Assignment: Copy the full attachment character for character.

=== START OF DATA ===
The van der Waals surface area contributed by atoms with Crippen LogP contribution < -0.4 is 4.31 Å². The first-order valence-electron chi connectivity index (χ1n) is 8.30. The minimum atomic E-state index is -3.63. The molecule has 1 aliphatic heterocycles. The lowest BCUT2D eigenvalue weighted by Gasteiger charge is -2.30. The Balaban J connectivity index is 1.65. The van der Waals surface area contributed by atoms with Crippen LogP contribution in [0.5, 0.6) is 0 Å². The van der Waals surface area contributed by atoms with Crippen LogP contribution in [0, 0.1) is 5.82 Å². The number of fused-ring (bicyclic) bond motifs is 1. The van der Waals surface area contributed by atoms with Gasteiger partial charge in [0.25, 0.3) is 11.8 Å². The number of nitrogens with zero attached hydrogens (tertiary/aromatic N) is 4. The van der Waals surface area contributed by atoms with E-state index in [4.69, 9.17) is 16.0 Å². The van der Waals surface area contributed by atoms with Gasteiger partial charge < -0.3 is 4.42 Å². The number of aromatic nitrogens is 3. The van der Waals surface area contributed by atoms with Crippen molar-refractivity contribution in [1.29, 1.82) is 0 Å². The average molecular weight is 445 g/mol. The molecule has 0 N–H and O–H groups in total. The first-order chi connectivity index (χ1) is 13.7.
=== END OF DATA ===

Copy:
The van der Waals surface area contributed by atoms with Crippen LogP contribution < -0.4 is 4.31 Å². The first-order valence-electron chi connectivity index (χ1n) is 8.30. The minimum atomic E-state index is -3.63. The molecule has 1 aliphatic heterocycles. The lowest BCUT2D eigenvalue weighted by Gasteiger charge is -2.30. The Balaban J connectivity index is 1.65. The van der Waals surface area contributed by atoms with Crippen LogP contribution in [0.5, 0.6) is 0 Å². The van der Waals surface area contributed by atoms with Crippen LogP contribution in [0, 0.1) is 5.82 Å². The number of fused-ring (bicyclic) bond motifs is 1. The van der Waals surface area contributed by atoms with Gasteiger partial charge in [0.25, 0.3) is 11.8 Å². The number of nitrogens with zero attached hydrogens (tertiary/aromatic N) is 4. The van der Waals surface area contributed by atoms with E-state index in [4.69, 9.17) is 16.0 Å². The van der Waals surface area contributed by atoms with Gasteiger partial charge < -0.3 is 4.42 Å². The number of aromatic nitrogens is 3. The van der Waals surface area contributed by atoms with Crippen molar-refractivity contribution in [1.29, 1.82) is 0 Å². The average molecular weight is 445 g/mol. The molecule has 0 N–H and O–H groups in total. The first-order chi connectivity index (χ1) is 13.7.